More than two decades ago, I remember the first time that we splurged on buying Deepavali crackers. My mother took us to a place near her office that sold fireworks in bulk. And, I think, we spent about 1000 Rupees that day. Until then, there was a small bag that would house the entire collection for my parents, my brother and I. A couple of boxes of spinning discs, a few boxes of sparklers and some strips of ‘bombs’. For building up the anticipation, we would get a few tiny boxes of ‘roll caps’ that fit into toy guns and carefully rationed them in the week leading up to the festival. Our old grand aunt insisted that she could only celebrate using the small ‘snake pellets’ that let our dark ropes of ash. There was no bang, colour, or fire, just a steady hiss as the small tablet sizzled under the fire of a matchstick and spewed out a ‘snake’. “That’s enough for me,” she would say and walk away.
The variety didn’t change much, and still, I remember the eager bubbles in my heart every time Deepavali neared. The night before Deepavali was special because we started using the various coloured sparklers and spinners. Our parents would join the celebration because even the most hard working person relaxed on the night before Deepavali.
The highlight of the evening, though was the arrival of one of our neighbours. This uncle reserved his one or two unusual firecrackers for the last – flower pots that shot up colourful rockets or fireworks that looked like they were showering colourful bouquets into the clear dark sky. The entire event was over in less than five minutes. Yet, I can remember how much we looked forward to the variety and how wonderous the sight seemed.
With time, the bag of crackers and the budget for them grew larger. The sky became less dark, and not as clear. Two years ago, though, I discovered a beautiful tradition on campus – releasing paper lanterns to celebrate the festival of lights. I saw these delicate wisps of paper, carefully engineered to carry a lamp, slowly being allowed to waft away in the breeze, across the Brahmaputra. In the cool night air of November, I felt a very simple joy.
So, if you are looking for a way to preserve the happiness of the Deepavali of your childhood, in spite of the restrictions on fireworks, here are a few ideas. The added bonus is that nearly all these are child-friendly. Maybe you can start a fresh set of traditions for your little ones.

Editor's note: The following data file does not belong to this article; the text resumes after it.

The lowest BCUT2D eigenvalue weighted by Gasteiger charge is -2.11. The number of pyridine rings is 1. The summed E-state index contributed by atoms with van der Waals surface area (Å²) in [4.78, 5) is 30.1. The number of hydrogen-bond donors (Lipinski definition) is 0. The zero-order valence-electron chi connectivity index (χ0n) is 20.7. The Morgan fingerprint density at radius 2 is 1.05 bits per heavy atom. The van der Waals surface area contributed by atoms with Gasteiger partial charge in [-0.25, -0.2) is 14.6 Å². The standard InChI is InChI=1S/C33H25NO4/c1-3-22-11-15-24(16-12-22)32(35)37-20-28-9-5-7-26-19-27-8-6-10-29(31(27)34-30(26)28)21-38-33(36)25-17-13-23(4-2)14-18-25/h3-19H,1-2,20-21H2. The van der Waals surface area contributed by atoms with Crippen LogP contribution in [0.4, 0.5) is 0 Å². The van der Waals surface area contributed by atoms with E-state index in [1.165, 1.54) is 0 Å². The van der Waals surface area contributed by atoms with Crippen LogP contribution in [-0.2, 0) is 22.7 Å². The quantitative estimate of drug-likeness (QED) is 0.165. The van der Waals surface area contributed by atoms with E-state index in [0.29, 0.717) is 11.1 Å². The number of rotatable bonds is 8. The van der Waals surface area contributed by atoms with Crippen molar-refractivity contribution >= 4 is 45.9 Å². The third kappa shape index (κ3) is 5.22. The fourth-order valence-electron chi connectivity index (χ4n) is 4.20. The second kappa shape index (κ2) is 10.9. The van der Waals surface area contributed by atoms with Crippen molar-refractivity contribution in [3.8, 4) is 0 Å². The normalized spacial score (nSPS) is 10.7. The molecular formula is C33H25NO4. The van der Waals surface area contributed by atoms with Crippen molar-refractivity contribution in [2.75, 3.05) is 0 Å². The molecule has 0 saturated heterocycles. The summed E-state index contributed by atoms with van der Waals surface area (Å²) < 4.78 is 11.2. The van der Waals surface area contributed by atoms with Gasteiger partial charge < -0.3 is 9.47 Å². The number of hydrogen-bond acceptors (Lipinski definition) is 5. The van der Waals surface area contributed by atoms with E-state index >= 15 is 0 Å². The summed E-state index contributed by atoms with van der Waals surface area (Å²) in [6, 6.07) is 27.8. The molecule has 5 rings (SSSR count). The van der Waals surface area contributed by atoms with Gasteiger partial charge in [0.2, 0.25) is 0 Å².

1. Make Deepavali sweets and snacks at home – They are healthier than anything you can buy (but perhaps not as tasty, haha), and if there are eager young hands at home, include them in the process. My son thinks it is a great privilege to stand beside me while I cook – he is on standby for when I need to knob of the mixer turned. Kids can also cut burfis into small pieces after they cool (and sneak a bite or two). Also ask your parents and grandparents for recipes and guidance.
2. Share with neighbours and friends – If you have never met the neighbours before, a small box of sweets can be an excellent ice breaker. And perhaps the next time you forget your keys are waiting for the locksmith, they will keep you company? But if your homecooking experiments failed splendidly, it may be safer to share the joy with your friends.
3. Decorate earthen lamps – Many cultures in the country continue lighting lamps for 15 days, or even a month after Deepavali. Make the festival more beautiful by using paints and making lovely designs on the earthen lamps. And when the toddler messes it up, call it modern art (and preserve it to show your grandkids, two-three decades from now).
4. Tell the various stories of the festival – Different parts of the country celebrate Deepavali for vastly different reasons. The details of the celebration also change. The mythology, practices, and belief systems can be enchanting.
5. If you buying fireworks, choose wisely – It is possible to spend a large amount of money and except to be entertained. But it is much more likely that a one or two carefully selected crackers will be memorable. Or simply head out to the beach or your rooftop and watch the whole city celebrating simultaneously. You can get all the bang for almost no buck.
Happy Deepavali everyone! Enjoy the day (and the two-day holiday)!